Ivy Application Written Responses: The “Engineering Statement”
1. Why are you interested in studying engineering?
Engineering combines the theory and application of math and physics, the two technical areas in which I have the most ability and interest. Engineering, therefore, provides a forum for my science and math skills that could result in a development that could change the world in some practical way. To paraphrase Walt Whitman, the verse I might contribute could affect the outcome of the play.
Projects I’ve worked on in AP Physics and, most notably, the course Concepts of Modern Physics at the Pennsylvania Governor’s School for the Sciences have drawn me to engineering. Seemingly simple challenges like designing a shock mitigation device to protect an egg dropped from 15 meters, a basswood bridge designed to bear heavy loads, or a mousetrap-powered vehicle have fascinated me and satisfied my innate desire to solve practical problems creatively.
2. Briefly describe any particular experiences you have had that are related to engineering or that led you to have an interest in one or another field of engineering.
The most significant event that has led me to engineering has been my involvement with the Pennsylvania Governor’s School for the Sciences (PGSS), which I attended this past summer at Carnegie Mellon University. I had full-blown college courses in discrete mathematics, computer science, molecular biology, the philosophy of science, chemistry, physics, art and science, and a team project. Our team project–The Establishment and Analysis of Chaos in a Forced Duffing Oscillator–was in physics and examined the order present in seemingly chaotic patterns. I also performed special studies of mechanical and electrical-circuit resonance. For five, intensive weeks we studied, wrote, analyzed, reported, learned, and laughed. I loved it.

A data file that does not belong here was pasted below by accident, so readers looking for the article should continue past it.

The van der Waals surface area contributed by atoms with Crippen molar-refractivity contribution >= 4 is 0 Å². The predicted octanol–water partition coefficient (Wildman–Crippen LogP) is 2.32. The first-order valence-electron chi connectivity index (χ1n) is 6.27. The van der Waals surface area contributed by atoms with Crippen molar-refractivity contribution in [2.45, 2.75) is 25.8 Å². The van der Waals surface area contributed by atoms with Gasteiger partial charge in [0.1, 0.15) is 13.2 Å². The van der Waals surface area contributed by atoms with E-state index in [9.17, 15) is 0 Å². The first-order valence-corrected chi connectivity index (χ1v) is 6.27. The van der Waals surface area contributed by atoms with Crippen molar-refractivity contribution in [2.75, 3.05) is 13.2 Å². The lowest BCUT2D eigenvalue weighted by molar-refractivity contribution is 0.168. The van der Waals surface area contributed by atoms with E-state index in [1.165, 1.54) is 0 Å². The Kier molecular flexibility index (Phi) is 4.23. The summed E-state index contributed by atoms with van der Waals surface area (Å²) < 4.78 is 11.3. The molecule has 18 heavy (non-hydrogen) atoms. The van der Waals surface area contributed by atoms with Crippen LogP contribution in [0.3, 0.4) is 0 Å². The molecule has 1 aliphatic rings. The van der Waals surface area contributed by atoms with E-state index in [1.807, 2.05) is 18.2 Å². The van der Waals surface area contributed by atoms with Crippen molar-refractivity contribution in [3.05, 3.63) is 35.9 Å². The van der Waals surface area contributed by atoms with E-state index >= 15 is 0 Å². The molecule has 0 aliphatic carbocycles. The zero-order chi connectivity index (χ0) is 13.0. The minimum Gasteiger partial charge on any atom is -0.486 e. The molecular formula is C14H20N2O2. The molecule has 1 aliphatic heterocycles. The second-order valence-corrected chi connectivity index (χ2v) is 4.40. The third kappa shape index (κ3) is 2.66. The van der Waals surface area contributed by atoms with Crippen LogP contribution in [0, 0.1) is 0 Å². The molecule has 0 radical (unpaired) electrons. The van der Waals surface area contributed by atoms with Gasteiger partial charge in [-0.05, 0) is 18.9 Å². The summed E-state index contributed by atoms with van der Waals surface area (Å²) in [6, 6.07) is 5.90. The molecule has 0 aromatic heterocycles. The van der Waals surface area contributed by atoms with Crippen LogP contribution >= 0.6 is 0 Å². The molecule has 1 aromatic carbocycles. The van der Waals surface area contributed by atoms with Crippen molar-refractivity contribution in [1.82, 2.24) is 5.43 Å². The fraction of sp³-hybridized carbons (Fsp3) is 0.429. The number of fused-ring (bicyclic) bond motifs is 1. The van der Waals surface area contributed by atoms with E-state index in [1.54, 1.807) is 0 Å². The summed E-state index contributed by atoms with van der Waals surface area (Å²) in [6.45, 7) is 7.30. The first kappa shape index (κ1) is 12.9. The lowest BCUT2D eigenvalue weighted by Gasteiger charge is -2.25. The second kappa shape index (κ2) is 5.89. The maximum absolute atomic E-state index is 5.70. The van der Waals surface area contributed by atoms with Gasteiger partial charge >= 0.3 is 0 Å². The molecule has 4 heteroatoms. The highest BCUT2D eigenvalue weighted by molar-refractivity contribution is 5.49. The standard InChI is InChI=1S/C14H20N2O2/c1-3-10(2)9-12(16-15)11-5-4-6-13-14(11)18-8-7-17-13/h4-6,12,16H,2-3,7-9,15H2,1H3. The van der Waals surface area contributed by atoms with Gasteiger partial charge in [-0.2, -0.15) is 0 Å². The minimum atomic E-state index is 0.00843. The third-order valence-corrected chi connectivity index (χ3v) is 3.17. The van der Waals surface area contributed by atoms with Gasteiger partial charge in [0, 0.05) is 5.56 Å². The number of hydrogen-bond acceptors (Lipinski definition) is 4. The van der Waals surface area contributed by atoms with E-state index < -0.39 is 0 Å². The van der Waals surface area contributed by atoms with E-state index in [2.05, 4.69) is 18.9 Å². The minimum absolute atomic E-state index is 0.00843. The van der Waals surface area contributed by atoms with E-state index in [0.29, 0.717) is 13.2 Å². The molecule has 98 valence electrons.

I have included with this Engineering Statement a copy of the PGSS Course Descriptions document with courses I took highlighted. (See Attachment 3.) Also attached is a copy of the team physics project mentioned above. The copy provided here has not yet been edited for publication in the Journal of the Pennsylvania Governor’s School for the Sciences, in which it will appear in the near future. I have provided a copy of the Preface to the Class Journal by Dr. Peter Bergmyer, University Director of PGSS. He gives an overview of PGSS and team projects. (See Attachment 4.)
3. How do you think the program in engineering at HYPer might suit your particular interests?
You asked me elsewhere in this application what I expect to gain from my college experience. I said I wanted a first-class program that allowed me to indulge my passions for engineering sciences and literature. That’s exactly how I see HYPer Engineering suiting my interests. It’s the balance of the program I like. The humanities and social science requirements comprise almost 20 percent of the B.S.E. program. I truly want to pursue engineering in college; I wouldn’t be offended, though, if my School of Engineering associates thought of me as a poet.
Another factor has to be HYPer’s faculty and physical resources. My parents and I took an unofficial tour of the Engineering Quad on a sunny Saturday morning last August. The Quad buildings were empty and quiet, which gave me the chance to peer unnoticed through lab door windows and into lecture rooms and faculty offices. The overwhelming impression was that of being somewhere important, where things of consequence happen. Call it a spirit of greatness. Whatever it is, it kept prompting me during our long drive home. My needs would be met here.